Just the Facts
Heart Attacks ’R Us
Pharmaceutical giant Boehringer Mannheim found the perfect venue for its doctors’ conference on heart attacks in Bethesda, Maryland, last April. Not the National Institutes of Health. Instead, they booked Ruth’s Chris Steak House just down the block. Maybe next they’ll hold a conference on salmonella at a chicken restaurant.
Viagra for the Needy
Wall Street exec Alan “Ace” Greenberg donated $1 million to New York’s Hospital for Special Surgery to buy Viagra for those who cannot afford its $10-per-pill price tag. The 70-year-old chairman of brokerage Bear Stearns did not say whether he’s tried it himself but did mention that he owns stock in Pfizer, Inc., Viagra’s manufacturer.
Eli Lilly Scraps Beef and Pork Insulin
Eli Lilly and Company has discontinued its mixed beef-pork insulin products, due to declining interest in animal-derived products since the availability of human insulin. Those who switch from animal to human insulin may get better control of their blood sugars and may need a dose that is 10 to 20 percent lower because of reduced immune reaction responses to the human variety.
Japan’s Oldest Person Dies
Japan’s oldest person has died at age 114. Suekiku Miyanaga was born April 7, 1884. A vegetarian, she enjoyed singing and dancing, and played the three-stringed shamisen guitar until she was 107. Japan enjoys the world’s longest life expectancy—83 years for women and 77 years for men.
Tap Water and Miscarriages
Researchers in Oakland and Emeryville, California, found that women who drank tap water had a higher than normal risk of miscarriage. According to the March issue of Epidemiology, the risk was double for women drinking six or more glasses of tap water per day. Bottled water did not increase risk. The problem was not caused by chlorine, but exactly which part of the tap water did the dirty work was unclear. Water in other California regions was not linked to miscarriages.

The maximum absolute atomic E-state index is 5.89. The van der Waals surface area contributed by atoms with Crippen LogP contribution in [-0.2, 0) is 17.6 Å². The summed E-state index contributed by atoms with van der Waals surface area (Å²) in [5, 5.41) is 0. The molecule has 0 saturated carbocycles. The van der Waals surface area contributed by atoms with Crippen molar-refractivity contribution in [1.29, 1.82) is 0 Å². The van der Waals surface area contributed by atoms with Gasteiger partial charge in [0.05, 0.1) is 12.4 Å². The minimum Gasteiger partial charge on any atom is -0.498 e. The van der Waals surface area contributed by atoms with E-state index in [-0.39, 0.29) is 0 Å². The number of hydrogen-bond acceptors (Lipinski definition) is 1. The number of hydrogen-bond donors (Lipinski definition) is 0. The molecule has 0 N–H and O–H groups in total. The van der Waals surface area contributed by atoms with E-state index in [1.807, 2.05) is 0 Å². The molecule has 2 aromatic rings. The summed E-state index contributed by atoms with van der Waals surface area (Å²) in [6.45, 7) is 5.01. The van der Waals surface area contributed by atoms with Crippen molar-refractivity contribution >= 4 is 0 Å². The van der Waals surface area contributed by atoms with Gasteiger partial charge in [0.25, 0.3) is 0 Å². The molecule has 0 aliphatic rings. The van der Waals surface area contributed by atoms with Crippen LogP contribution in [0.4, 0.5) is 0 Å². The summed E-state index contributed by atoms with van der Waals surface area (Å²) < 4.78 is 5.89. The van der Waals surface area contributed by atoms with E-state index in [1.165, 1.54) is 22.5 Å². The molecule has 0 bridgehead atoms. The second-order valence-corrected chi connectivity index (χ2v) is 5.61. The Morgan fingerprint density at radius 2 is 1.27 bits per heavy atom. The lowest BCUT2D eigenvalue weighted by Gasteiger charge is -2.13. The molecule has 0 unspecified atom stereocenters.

Scientists Bypass Children, Focus on Monkeys Instead
Dario Maestripieri of Yerkes Regional Primate Research Center in Lawrenceville, Georgia, and Kelly A. Carroll of Berry College in Rome, Georgia, aim to find the answers to child abuse and neglect, not by observing human parents and children, but by studying what would make a captive pigtail macaque or sooty mangabey abandon her young. “Promising animal models of [child maltreatment] are already available, and new ones can and must be developed,” they wrote in the May edition of Psychological Bulletin.
The Seamy Side of Eggs
What to do with the 250 million laying hens whose egg production slacks off each year? “Render” them and feed their remains to other chickens, say researchers funded by the U.S. Poultry and Egg Association of Tucker, Georgia. Researchers also found that spent laying hens can be fed to alligators, although the alligator market is not big enough to consume that many hens.
Internship Still No Fun
A survey of 1,277 doctors-in-training who had just completed their internships found that 70 percent had observed a colleague working in an impaired condition, usually lack of sleep, and 45 percent had seen another individual falsify a medical record during his or her internship year. Fully 93 percent reported at least one episode of mistreatment, 53 percent had been belittled or humiliated by a more senior resident, and 63 percent had experienced sexual harassment or discrimination.
Daugherty SR, Baldwin DC, Rowley BD. Learning, satisfaction, and mistreatment during medical internship. JAMA. 1998;279:1194-1199.